You’re probably a little familiar with Aaron Taylor-Johnson from his roles in Kick-Ass or Savages, or maybe you just recognize him for his dreamy eyes. But since he’s working alongside breakout-star Victor Rasuk and legend Bryan Cranston for one of the most talked about re-boots of 2014, you’ll definitely remember him.
GlobalGrind recently caught up with Aaron Taylor-Johnson, and he talked about everything from acting out the sometimes disgusting action scenes in Godzilla and playing the son of Bryan Cranston’s character, to Comic-Con nerves. Godzilla is in theaters everywhere now.
Check out the interview below.
Tell us in terms of the visual effects, things that you had to go through in those action scenes that you were impressed by seeing in the final cut.
The special effects stuff, the way it works is you give a variation of different looks and sometimes that look is funny, ’cause I look at that and go, ‘Oh, I didn’t realize he was gonna be that close.’ And then there’s another look where I’m on the train track and the mutant comes over and it’s eggs inside of her and I’m like, ‘Fuck, that looks really fucking gross.’
That wasn’t in the storyboard!
If I had known it was that disgusting maybe I’d have a look like fuck, I don’t know, mate. So it’s funny what you thought when they put things in, but essentially we gave (director) Gareth a lot of variation on looks. I think they went with more subtle looks because I think with Gareth it’s always about trying to make it as natural as possible. I think sometimes when you’re in a moment where you think he’d probably react hugely, maybe you do the opposite…
You’re just too much in shock.
Yeah, you do something that is so still, like that you’re not human really and I like the way that Gareth thinks about details like that. But when you’re in it you just have a lot of that, ‘Oh how big is he again? Right. And how far away?’ And then you’ll play with it and then he’ll mess around with mad roars and loud noises of different animals all mixed up together – like a walrus meets a lion meets an elephant’s fart or something. He’d just fuck with it a little bit.
When did he offer you the part? How did you react? Did you jump on board right away?
I got a call and they said they’re gonna do Godzilla and my initial reaction was like… WHY!?!
That’s what Gareth said actually. He said that he offered it to a lot of the actors. Most of the actors were like, Godzilla?
That’s it. And even Gareth as well when he got approached. ‘Let me see the script, well I that’s not the vision I sort of see’ and they were like, ‘Well, come in.’ I learn a lot from that as well. The majority of the things you get you go, ‘mm, nah.’ And you read these things and it definitely changes. And depending on the filmmaker or the cast or whatever. I was definitely like, ‘A monster movie?’ That’s not what I was thinking of doing next or whatever. But then they said, ‘The director is this young guy, he’s Gareth Edwards,’ and this thing called Monsters.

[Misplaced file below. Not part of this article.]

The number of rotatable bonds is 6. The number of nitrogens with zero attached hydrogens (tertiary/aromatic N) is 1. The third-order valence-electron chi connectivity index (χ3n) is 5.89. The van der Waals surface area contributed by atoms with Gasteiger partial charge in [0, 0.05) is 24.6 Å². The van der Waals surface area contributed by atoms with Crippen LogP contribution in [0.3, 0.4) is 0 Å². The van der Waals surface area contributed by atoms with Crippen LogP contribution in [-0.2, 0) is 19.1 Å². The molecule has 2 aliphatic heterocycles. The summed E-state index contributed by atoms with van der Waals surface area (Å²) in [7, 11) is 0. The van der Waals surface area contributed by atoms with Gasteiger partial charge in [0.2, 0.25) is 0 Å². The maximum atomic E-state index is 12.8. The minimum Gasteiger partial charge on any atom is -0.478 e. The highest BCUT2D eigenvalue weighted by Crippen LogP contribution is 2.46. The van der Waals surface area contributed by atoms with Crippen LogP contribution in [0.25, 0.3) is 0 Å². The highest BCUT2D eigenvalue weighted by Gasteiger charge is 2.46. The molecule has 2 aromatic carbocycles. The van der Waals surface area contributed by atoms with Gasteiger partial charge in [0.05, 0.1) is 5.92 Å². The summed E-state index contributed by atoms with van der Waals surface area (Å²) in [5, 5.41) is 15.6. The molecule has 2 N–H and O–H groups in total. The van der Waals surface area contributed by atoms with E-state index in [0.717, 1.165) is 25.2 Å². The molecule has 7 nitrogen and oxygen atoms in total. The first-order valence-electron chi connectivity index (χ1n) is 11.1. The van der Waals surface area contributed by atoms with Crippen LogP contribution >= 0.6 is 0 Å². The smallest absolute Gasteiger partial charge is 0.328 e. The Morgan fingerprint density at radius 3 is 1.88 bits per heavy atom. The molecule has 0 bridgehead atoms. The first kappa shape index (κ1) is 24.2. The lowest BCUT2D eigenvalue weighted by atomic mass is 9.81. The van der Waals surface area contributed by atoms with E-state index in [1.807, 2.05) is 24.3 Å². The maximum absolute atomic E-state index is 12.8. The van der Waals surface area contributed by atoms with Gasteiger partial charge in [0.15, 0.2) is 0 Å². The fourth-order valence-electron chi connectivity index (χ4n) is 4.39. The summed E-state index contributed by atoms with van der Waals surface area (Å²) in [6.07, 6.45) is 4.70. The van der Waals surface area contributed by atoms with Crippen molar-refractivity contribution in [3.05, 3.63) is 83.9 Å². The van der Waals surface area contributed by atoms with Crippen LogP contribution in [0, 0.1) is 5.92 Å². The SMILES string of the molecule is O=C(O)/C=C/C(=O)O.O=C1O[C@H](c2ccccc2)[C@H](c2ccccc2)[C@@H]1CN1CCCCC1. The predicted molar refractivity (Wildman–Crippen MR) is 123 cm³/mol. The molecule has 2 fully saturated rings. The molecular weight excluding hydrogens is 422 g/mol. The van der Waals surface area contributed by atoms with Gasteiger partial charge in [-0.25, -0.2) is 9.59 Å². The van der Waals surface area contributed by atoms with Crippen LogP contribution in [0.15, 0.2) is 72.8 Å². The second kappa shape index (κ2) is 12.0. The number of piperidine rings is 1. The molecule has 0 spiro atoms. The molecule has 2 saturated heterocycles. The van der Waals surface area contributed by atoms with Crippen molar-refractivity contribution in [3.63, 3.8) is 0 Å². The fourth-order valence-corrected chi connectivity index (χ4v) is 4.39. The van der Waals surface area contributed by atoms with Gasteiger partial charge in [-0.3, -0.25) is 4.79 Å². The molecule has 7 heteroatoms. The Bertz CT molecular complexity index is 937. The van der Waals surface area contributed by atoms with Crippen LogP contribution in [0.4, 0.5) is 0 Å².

I’m like, ‘I saw that, I remember that.’ It was beautifully shot and it was really a lovely story about these two guys; it’s the opposite to what a monster movie is. And that’s how it kind of started. And then we just chatted for about six hours just about what films did we love, or about the character for this, what he wants to do with Godzilla, we just got underneath. I think he’s an amazing filmmaker and he’s brilliant directing. He understands actors. He had a really strong vision for it and by the time I walked out I was like, ‘I will fucking do this movie. I want to do this movie.’
With Cranston he’s obviously one of the great actors working today. What was it like to play the father/son relationship with him on the screen?
It was hard because obviously he’s not an asshole. He’s a really lovable guy and my whole thing was to be like, ‘fucking hate you, dad.’ With Cranston, you just think, ‘Oh God, I wish he wasn’t my dad, he’s so awesome.’
What has the fan boy experience been like? Because with Kick-Ass, now Godzilla and then The Avengers coming up, it’s like the level of fandom and fanatics just gets higher and higher. Have you experienced that yet? Are you excited of what’s about to happen?
Comic-Con you always get nervous, you think, oh God, they’re the guys that might boo you or something. I think it’s a huge place of people who love film and love characters and have a real fan base in a way, so it’s kind of amazing. I’ve never really seen that many sort of people that are that lovers of comic books and movies and combining them. Usually they’re just really happy.
PHOTO CREDIT: Getty, Warner Bros